CONCLUSIONS

Depression screening with a two-item scale and a cutoff score of ≥2 was independently associated with adverse events at follow-up. The PHQ-2 is a brief and valid measure that can easily be used post PCI to identify patients at risk for adverse health outcomes.

KEY WORDS

depression PHQ-2 percutaneous coronary intervention mortality women 

INTRODUCTION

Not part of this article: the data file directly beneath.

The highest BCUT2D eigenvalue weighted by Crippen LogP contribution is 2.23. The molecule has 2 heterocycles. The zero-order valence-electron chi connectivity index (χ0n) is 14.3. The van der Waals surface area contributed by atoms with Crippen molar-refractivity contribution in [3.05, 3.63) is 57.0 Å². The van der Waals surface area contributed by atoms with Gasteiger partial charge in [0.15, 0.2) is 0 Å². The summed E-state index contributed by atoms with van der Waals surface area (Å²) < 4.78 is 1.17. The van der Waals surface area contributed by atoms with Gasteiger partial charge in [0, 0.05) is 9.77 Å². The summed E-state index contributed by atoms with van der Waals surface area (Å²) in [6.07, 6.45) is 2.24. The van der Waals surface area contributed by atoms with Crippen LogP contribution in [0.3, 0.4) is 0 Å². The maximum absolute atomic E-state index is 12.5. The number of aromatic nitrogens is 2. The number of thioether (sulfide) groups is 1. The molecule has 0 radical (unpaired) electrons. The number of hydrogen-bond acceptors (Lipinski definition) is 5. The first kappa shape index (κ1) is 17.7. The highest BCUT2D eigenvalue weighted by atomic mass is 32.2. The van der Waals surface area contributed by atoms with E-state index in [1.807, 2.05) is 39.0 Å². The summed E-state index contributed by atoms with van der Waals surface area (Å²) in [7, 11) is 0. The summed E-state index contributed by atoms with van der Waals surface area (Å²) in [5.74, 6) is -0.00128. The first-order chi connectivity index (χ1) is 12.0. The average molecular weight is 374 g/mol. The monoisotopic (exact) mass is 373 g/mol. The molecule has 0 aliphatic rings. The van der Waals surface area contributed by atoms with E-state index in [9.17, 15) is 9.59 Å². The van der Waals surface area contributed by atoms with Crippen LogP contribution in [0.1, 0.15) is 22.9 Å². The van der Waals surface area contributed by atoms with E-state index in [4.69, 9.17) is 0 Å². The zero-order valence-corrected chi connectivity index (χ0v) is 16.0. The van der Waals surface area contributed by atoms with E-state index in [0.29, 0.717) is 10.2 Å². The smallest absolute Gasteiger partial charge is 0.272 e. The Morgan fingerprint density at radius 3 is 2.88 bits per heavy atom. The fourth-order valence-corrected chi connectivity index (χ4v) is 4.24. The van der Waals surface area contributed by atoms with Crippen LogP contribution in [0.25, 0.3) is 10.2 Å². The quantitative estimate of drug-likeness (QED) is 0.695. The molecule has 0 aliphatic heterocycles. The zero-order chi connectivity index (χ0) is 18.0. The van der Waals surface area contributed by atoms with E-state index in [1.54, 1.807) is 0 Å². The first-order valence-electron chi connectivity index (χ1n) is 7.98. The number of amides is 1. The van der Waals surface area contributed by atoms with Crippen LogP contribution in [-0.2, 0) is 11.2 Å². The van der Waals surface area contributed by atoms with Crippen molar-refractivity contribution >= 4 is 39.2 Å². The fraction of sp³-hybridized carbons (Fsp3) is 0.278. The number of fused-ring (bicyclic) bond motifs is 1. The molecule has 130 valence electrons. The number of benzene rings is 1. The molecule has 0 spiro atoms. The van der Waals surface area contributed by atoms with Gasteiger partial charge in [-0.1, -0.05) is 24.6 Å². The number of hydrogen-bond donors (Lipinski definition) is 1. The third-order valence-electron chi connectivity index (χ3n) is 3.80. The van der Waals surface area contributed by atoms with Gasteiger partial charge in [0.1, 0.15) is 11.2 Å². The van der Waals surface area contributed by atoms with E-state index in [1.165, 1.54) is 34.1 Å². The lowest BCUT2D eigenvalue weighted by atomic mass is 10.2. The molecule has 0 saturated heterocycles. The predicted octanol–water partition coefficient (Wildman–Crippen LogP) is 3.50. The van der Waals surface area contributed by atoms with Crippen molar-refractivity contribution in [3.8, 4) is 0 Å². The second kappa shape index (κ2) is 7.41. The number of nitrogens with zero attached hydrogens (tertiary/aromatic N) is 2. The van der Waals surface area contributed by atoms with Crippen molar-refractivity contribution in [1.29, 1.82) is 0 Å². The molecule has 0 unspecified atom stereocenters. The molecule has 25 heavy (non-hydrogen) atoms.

Depression is a common co-morbid disorder of coronary artery disease (CAD)1 associated with adverse health outcomes2, 3, 4, 5, 6, 7. Not only major depressive disorders but also subclinical levels increase the risk of poor prognosis8,9. Different depressive symptoms may also exert differential prognostic effects9,10. Depression as a prognostic marker has primarily been studied post myocardial infarction (MI), although we previously showed that depressive symptoms are associated with prognosis post percutaneous coronary intervention (PCI)10. Knowledge of the potential pathogenic influence of depressive symptoms in PCI patients is important for secondary prevention due to the dramatic increase and projected increase in PCI procedures worldwide11.